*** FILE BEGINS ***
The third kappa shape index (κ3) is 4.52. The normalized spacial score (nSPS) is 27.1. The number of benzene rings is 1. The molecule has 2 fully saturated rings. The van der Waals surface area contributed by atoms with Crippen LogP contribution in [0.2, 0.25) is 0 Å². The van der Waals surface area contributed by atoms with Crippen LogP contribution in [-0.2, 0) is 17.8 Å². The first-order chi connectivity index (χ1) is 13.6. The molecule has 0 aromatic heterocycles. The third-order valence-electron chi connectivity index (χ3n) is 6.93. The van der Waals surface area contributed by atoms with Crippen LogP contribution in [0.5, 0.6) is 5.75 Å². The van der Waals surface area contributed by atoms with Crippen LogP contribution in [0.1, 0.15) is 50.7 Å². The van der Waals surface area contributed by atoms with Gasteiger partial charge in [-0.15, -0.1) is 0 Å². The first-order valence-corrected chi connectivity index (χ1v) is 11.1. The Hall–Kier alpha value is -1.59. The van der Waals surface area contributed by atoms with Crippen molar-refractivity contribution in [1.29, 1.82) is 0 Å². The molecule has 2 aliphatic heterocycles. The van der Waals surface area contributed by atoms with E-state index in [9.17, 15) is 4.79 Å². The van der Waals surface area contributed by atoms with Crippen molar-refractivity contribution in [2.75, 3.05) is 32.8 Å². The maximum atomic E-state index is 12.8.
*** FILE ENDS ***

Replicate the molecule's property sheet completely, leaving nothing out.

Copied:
The third kappa shape index (κ3) is 4.52. The normalized spacial score (nSPS) is 27.1. The number of benzene rings is 1. The molecule has 2 fully saturated rings. The van der Waals surface area contributed by atoms with Crippen LogP contribution in [0.2, 0.25) is 0 Å². The van der Waals surface area contributed by atoms with Crippen LogP contribution in [-0.2, 0) is 17.8 Å². The first-order chi connectivity index (χ1) is 13.6. The molecule has 0 aromatic heterocycles. The third-order valence-electron chi connectivity index (χ3n) is 6.93. The van der Waals surface area contributed by atoms with Crippen LogP contribution in [0.5, 0.6) is 5.75 Å². The van der Waals surface area contributed by atoms with Crippen LogP contribution in [0.1, 0.15) is 50.7 Å². The van der Waals surface area contributed by atoms with Gasteiger partial charge in [-0.15, -0.1) is 0 Å². The first-order valence-corrected chi connectivity index (χ1v) is 11.1. The Hall–Kier alpha value is -1.59. The van der Waals surface area contributed by atoms with Crippen molar-refractivity contribution in [1.29, 1.82) is 0 Å². The molecule has 2 aliphatic heterocycles. The van der Waals surface area contributed by atoms with E-state index in [9.17, 15) is 4.79 Å². The van der Waals surface area contributed by atoms with Crippen molar-refractivity contribution in [2.75, 3.05) is 32.8 Å². The maximum atomic E-state index is 12.8.